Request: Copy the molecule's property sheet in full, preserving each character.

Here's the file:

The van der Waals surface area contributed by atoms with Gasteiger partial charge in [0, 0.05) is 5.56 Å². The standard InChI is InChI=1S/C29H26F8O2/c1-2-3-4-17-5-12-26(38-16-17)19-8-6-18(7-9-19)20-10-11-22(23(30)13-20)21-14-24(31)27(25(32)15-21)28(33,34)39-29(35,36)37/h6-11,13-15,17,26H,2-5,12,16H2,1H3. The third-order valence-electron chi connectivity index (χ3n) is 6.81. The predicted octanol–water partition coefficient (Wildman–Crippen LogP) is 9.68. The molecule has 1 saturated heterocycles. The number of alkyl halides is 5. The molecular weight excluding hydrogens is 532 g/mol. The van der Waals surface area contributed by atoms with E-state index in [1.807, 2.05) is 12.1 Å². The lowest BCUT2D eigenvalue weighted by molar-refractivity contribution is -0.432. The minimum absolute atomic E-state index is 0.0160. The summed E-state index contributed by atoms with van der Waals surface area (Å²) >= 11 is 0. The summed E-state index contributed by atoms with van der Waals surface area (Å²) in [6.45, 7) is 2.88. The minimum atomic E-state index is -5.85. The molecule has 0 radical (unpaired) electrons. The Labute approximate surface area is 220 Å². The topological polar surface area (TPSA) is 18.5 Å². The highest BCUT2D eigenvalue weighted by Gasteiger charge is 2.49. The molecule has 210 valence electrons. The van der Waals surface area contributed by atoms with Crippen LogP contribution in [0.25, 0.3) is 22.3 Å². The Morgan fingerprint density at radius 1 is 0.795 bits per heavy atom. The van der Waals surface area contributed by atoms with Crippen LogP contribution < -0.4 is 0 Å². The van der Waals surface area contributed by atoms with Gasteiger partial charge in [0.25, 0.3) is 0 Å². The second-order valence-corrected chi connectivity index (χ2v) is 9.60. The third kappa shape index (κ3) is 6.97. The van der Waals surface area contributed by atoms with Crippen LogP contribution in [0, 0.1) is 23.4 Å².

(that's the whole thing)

The van der Waals surface area contributed by atoms with Gasteiger partial charge in [0, 0.05) is 5.56 Å². The standard InChI is InChI=1S/C29H26F8O2/c1-2-3-4-17-5-12-26(38-16-17)19-8-6-18(7-9-19)20-10-11-22(23(30)13-20)21-14-24(31)27(25(32)15-21)28(33,34)39-29(35,36)37/h6-11,13-15,17,26H,2-5,12,16H2,1H3. The third-order valence-electron chi connectivity index (χ3n) is 6.81. The predicted octanol–water partition coefficient (Wildman–Crippen LogP) is 9.68. The molecule has 1 saturated heterocycles. The number of alkyl halides is 5. The molecular weight excluding hydrogens is 532 g/mol. The van der Waals surface area contributed by atoms with E-state index in [1.807, 2.05) is 12.1 Å². The lowest BCUT2D eigenvalue weighted by molar-refractivity contribution is -0.432. The minimum absolute atomic E-state index is 0.0160. The summed E-state index contributed by atoms with van der Waals surface area (Å²) >= 11 is 0. The summed E-state index contributed by atoms with van der Waals surface area (Å²) in [6.45, 7) is 2.88. The minimum atomic E-state index is -5.85. The molecule has 0 radical (unpaired) electrons. The Labute approximate surface area is 220 Å². The topological polar surface area (TPSA) is 18.5 Å². The highest BCUT2D eigenvalue weighted by Gasteiger charge is 2.49. The molecule has 210 valence electrons. The van der Waals surface area contributed by atoms with Crippen LogP contribution in [0.25, 0.3) is 22.3 Å². The Morgan fingerprint density at radius 1 is 0.795 bits per heavy atom. The van der Waals surface area contributed by atoms with Crippen LogP contribution < -0.4 is 0 Å². The van der Waals surface area contributed by atoms with Gasteiger partial charge in [0.25, 0.3) is 0 Å². The second-order valence-corrected chi connectivity index (χ2v) is 9.60. The third kappa shape index (κ3) is 6.97. The van der Waals surface area contributed by atoms with Crippen LogP contribution in [0, 0.1) is 23.4 Å².